I’ll update this list as I go, but here are a few writing terms to get started:
Agent

A paid middle-person who can represent a novel to a publisher and negotiate contracts.

ALPHA reader

A reader who sees the manuscript first, in its infancy. They are used to first and second drafts and can sort through the clutter, but it’s still best to clean up a little so the mistakes are not distracting.

ARC

Advanced Reader Copy. These are book copies for people to read right before the author or publisher releases said book. In this stage, the author encourages reviews for launch day.

BETA reader

A person who reads a manuscript in its final stages before the author approaches publishers or self-publishes. Unlike ARC readers, these ones offer feedback that will be highly considered in the next edit. Many people confuse them with Alpha readers, and it honestly doesn’t matter that much as long as people are up-front about their expectations. See my handy list on how to get and maintain relationships with these readers.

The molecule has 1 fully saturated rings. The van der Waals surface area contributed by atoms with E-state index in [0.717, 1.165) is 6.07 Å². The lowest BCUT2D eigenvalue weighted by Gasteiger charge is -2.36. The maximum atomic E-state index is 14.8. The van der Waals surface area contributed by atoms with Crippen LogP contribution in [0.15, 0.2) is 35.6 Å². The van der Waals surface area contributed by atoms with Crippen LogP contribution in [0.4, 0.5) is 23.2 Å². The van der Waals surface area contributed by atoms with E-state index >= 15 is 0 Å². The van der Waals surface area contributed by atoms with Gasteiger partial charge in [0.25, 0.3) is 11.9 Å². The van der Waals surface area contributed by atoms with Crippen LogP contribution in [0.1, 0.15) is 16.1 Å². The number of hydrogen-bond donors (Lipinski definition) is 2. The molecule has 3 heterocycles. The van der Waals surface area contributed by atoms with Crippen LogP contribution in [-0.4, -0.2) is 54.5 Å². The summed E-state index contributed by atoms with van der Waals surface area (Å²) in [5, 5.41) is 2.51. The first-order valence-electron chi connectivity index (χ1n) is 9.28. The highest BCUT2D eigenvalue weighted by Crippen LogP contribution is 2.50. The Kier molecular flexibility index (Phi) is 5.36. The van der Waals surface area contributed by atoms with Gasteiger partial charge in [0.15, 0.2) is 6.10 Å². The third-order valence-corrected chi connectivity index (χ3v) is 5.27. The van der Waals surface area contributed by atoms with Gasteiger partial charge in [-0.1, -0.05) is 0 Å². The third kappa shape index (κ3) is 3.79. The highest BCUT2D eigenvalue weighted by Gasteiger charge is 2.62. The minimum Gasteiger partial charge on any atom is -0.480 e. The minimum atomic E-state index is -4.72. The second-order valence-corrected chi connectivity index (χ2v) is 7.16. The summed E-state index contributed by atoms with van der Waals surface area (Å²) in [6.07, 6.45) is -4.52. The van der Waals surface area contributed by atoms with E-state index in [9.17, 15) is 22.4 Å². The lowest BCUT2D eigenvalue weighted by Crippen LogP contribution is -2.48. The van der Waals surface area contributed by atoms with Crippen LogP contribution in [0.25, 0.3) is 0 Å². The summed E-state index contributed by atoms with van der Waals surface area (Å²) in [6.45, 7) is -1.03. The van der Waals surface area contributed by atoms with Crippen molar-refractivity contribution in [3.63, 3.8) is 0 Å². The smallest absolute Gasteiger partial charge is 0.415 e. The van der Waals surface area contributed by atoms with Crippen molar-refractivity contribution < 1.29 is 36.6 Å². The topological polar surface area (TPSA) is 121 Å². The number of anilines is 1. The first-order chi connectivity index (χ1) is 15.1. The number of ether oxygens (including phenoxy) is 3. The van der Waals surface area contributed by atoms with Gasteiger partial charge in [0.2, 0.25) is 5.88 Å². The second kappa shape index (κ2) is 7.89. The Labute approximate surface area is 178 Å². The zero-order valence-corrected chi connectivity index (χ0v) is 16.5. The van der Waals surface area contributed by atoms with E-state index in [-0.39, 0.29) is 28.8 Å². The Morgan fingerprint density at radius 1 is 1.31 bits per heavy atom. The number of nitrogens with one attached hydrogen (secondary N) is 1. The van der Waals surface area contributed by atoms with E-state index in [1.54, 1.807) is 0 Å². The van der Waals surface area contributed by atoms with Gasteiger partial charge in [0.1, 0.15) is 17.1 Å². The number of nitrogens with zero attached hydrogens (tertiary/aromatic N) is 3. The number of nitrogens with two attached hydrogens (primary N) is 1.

Critique partner

A person to bounce ideas off of and who trades portions or entire manuscripts with the author. This person usually is a writer and will give and take advice.

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Avoid Using Google Images in Your Work

Tree roots in a tangle

Take some images. Even tree roots are interesting!

Google Images.

You can find just about anything there. Google pulls images from every website it can index and displays them in the order it thinks you want to see. It’s kind of like a menu. A poisonous menu.

Don’t use them in your work.

I spent a few years in marketing searching for just the right images and I can spot a popular stock image model a mile away, but I still insist on one thing: do not use another person’s unique images as your own.